I was fully and completely satisfied. I didn't think that I'd get to write that. The show's first couple of seasons felt entirely original and engaging, but for most of the rest of the run, it alternated between seeming like a Goodfellas knockoff and an American Beauty knockoff. True, it was smart and superb and worth the price of the HBO subscription, but too often it left you wondering what all the noise was about. It ended instead in a return to form, with the kind of thoughtful, sinister, mildly self-deprecating sensibilities that made it such a pleasure in the first place. Maybe the worst thing that happened to the show was all the pressure and half-assed overheated punditry it garnered. The series lost itself from time to time. Tonight it brought it all back home, where it belonged.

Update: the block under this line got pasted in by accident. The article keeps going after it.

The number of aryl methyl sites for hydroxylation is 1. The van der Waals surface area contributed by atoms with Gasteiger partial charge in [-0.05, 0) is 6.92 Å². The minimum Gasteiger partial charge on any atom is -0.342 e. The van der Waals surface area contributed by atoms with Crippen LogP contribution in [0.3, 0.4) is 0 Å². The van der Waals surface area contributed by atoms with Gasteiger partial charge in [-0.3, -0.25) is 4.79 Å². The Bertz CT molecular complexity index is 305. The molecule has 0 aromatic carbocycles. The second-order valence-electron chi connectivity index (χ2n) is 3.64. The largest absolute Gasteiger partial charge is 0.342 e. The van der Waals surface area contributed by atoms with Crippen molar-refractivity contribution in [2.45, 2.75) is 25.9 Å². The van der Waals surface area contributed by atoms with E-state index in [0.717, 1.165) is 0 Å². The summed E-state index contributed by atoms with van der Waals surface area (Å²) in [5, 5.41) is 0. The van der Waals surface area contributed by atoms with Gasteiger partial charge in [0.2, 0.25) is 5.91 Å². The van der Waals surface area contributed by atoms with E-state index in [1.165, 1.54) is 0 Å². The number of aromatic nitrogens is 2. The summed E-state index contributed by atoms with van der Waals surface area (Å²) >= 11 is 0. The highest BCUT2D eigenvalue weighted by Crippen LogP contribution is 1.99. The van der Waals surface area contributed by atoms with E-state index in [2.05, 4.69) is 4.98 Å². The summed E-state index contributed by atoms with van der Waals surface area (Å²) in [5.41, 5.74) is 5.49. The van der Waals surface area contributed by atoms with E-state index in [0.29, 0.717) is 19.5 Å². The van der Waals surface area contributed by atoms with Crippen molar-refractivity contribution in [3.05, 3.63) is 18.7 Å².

Update: As Amish points out in the comments, first reactions on the internet seem uniformly negative. I don't get it. I replayed the final sequence twice. It was pulled off superbly. Every stranger in the restaurant was framed as a threat. Tony spends the rest of his life on edge. He visits Junior. At a certain time in his life Junior controlled everything. Now, not only is Junior sick and old and alone, but he remembers literally nothing. He put himself through a life of bloodshed and misery and came out empty. And Tony is a man who can't go to a diner without fearing that every stranger is about to assassinate or arrest him. Meanwhile, the episode touched back on all kinds of moments from its golden first season -- specific lines of dialog ("Always with the drama." "Try to remember the times that were good.") and the sudden appearance of an animal with metaphorical significance and even the cameo by Hunter Scaglione. The show was always at its worst and most confused when it placed plot ahead of character. Life doesn't have a lot of Kaiser Soze moments, and I'm glad there wasn't one tonight.